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Micheal Craven on the Beach in Japan
REPORTING · 17th September 2011
Merv Ritchie
Even though there are serious downsides to the impending arrival of tsunami debris from Japan onto the shores of BC, and even though our marine life and salmon will face accumulations of Cesium-131, -137 and Plutonium, there is an upside.

One can turn away from acknowledging the truth, like every politician, or one can face it head on and develop a plan to address it. One man from Japan has done this. Michael Craven was born in Richmond, raised in Kitimat and spent the last 13 years living and working in Japan. Of his life he says, 1/3 in Tokyo, 1/3 in Kitimat and almost 1/3 in the lower mainland. Although his primary career was teaching at a University he was so fluent in both Japanese and English; written and spoken, he was hired by the highest levels of the Japanese Government to interpret their technical documents and speeches. After the devastating Tsunami and Fukushima Nuclear meltdowns, Craven was immediately sought after to translate the time sensitive and critical documents into English for the American and other foreign governments. Craven read about the seriousness of the disaster long before any other outsider got wind of it. He was rightfully very alarmed.

While he knew it was wrong, while he knew he could lose his job, he risked it to warn Canadians, in particular those in Northwest BC. He contacted Nathan Cullen and expressed his concerns. Cullen spoke with Health Canada and they told him there was nothing to worry about. And then Canada went into election mode and the media became focused on invading Libya. Japan and the disaster became old news. Health Canada had to back peddle however after the acting Band Manager at Old Massett Village on Haida Gwaii, John Disney, began testing the rain water and discovered high levels of radioactive fallout. Listen to an interview with John Disney attached to this article. Click Here.

Today Craven is in Northwest BC from Japan. He has been here for over a month. He came with a plan and with some influential Japanese connections as well as an informed knowledge of the future. Cravens plan is to prepare for the future in a coordinated and organized fashion. The debris from the Tsunami will arrive on our shores, for this there is no doubt. The radioactive water dumped into the waters off the coast of Fukushima Daiichi will be swam through by Salmon originating from and returning to our rivers and streams. Again, for this there is also no doubt. And lastly, besides the radioactive fallout from the skies during every rainfall, there is a real potential for the cesium and the plutonium in the ocean currents from Japan reaching the shores of BC. The only question in this regard is the quantity and density. News article, Radioactive cesium from fukushima on tour of Pacific Ocean. Click Here.

Will the seaweed show signs of these materials in two or three years? At this time it is anyone’s guess, but in Craven’ plan it is time to prepare, to make a plan and develop the required systems to test for all of these eventualities. Starting in two or three years from now is far too late. An analogy could be similar to installing smoke detectors in our homes. We need to set up testing systems now, radiation particulate detectors, so when the minute amounts begin to arrive, whether they be in the water, the marine life, beaches or airborne we are able to be prepared before the worst arrives.

Like smoke detectors that warn of the impending doom of an inferno with high pitched screams, waking the residents long before they are overcome with toxic gasses and burn, we need radiation dectectors. Not installing smoke detectors is not just foolhardy it is close to being criminal. All building codes don’t just include fire and smoke detection devices; in commercial applications they also require fire suppression systems such as water sprinklers.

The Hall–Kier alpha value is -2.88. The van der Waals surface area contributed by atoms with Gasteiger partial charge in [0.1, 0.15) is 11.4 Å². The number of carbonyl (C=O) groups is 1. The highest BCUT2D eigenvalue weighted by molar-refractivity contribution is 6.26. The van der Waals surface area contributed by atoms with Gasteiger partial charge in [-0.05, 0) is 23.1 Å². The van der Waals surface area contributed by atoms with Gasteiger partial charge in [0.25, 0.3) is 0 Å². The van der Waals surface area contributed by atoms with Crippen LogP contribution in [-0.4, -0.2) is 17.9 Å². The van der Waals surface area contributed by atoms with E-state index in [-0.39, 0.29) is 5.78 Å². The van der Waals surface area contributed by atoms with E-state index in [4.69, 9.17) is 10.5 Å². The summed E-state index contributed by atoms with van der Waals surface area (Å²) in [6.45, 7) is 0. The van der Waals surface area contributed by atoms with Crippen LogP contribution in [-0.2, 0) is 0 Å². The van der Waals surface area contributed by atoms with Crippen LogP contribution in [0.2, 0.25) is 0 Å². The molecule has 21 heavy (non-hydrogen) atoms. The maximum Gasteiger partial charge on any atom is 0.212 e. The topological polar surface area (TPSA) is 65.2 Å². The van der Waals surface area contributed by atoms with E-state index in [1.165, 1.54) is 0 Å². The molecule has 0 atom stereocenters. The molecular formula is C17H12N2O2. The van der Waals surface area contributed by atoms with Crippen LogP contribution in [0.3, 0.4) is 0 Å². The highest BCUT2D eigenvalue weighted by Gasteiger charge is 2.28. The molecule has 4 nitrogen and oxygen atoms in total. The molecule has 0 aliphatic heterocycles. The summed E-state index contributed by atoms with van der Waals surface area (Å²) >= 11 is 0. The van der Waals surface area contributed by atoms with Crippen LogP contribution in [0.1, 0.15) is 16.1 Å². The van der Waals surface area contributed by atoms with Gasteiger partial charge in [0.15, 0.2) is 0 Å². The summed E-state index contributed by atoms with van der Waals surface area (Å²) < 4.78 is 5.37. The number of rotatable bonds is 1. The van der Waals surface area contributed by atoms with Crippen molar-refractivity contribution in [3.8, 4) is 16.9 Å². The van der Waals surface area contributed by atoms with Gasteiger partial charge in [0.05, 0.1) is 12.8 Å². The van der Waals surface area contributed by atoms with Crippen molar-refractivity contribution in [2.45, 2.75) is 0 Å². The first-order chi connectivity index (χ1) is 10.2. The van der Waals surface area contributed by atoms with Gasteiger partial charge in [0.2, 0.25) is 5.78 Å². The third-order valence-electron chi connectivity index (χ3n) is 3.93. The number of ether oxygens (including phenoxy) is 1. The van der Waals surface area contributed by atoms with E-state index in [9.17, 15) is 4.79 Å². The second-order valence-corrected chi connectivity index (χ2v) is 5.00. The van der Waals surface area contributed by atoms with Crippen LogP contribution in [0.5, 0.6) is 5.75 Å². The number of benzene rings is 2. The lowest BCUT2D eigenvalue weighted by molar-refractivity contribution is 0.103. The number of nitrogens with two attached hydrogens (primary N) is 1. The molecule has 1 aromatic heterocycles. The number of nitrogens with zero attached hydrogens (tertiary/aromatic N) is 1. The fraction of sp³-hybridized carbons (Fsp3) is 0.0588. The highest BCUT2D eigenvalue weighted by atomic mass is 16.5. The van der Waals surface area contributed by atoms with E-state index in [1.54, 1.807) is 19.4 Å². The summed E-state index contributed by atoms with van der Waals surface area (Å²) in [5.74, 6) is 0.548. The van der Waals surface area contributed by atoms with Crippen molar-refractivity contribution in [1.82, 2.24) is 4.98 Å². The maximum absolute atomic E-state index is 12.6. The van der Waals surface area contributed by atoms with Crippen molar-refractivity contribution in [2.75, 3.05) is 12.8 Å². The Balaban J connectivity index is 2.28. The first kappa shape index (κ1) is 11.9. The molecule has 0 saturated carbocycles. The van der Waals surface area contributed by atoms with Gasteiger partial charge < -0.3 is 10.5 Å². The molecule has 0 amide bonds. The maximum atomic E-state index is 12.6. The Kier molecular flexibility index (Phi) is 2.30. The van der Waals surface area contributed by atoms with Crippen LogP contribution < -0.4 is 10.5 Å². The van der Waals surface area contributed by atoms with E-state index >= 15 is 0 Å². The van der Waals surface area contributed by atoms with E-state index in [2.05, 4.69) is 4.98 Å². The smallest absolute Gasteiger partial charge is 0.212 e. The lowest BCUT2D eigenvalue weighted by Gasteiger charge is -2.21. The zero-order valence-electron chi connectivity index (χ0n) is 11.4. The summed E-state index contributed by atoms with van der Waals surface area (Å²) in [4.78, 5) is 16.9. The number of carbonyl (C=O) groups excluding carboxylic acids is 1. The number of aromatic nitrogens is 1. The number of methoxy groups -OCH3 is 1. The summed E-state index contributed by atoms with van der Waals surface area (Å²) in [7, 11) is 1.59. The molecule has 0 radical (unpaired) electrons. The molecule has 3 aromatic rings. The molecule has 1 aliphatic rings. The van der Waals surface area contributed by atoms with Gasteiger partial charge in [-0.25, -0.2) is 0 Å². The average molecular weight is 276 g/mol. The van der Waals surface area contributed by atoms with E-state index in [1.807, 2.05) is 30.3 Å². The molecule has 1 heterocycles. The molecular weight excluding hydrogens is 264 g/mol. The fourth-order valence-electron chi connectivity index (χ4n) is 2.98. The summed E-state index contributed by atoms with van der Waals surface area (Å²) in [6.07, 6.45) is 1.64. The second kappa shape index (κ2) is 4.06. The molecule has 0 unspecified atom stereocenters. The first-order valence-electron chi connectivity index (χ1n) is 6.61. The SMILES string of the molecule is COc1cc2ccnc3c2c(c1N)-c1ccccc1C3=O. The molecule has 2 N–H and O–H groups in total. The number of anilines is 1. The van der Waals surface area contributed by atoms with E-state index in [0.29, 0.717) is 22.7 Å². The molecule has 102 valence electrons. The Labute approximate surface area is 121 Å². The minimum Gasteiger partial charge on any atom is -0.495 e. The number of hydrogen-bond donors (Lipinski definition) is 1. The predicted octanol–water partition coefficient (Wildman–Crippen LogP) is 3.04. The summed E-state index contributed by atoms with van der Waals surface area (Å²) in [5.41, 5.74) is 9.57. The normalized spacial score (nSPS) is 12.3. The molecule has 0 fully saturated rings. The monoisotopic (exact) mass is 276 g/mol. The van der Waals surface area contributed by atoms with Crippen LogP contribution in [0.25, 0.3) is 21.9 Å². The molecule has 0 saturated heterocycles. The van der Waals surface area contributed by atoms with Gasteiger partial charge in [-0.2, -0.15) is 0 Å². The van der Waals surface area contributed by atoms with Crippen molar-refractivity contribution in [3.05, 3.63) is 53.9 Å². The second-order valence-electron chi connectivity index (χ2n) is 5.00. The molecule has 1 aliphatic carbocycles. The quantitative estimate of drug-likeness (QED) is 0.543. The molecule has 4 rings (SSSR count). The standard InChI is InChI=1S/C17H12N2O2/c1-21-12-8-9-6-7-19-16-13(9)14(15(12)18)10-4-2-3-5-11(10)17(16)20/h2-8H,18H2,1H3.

Craven has developed a ‘White Paper’, a presentation document on what he see’s as an appropriate starting point in addressing this arriving situation from Japan. He has presented it to a few NW Mayors (Kitimats mayor Joanne Monahan and through his secretary to Prince Ruperts Jack Mussallem), the local Economic Development Agencies TEDA and KTIDS, and two political representatives, MP Nathan Cullen and MLA Gary Coons. So far the reception has been warm and congenial but no one has taken the lead.

Craven has a family back in Japan and needs to return. His children are obviously scared about their future as almost everyone in Japan has suffered some degree of radioactive fallout, but more so the earthquakes keep coming. They need their father. Their father however wishes to provide them a better future. In fact he is offering to provide them, and the entire northwest, a more positive future by instituting a plan to help protect the heath of the people of BC along with all life; plant and animal.

The first step is becoming aware of the present situation. Knowing what is present right now; testing. Currently the closest testing station for radioactive elements in water is in Saskatchewan. This is unacceptable. We need to set up a laboratory here in the Northwest to test for all types of potential hazardous elements. Testing now will provide a base line from which to begin. There are numerous strains of migrating sea life. Our salmon bearing streams all travel through different waters and across different regions of the North and Central Pacific. Japanese fisherman have already caught and tested a variety of sea life hundreds of miles off shore and found high levels of Cesium within them. In two or three years the various returning spawning salmon will be contaminated. We need to start testing now to have all systems in place to be able to be reassured of the safety of what we are catching, harvesting and consuming. And every strain of returning salmon need to be tested. They travel, as schools, through different waters. Each will be different. The First Nations people should be very aware. This is their life blood.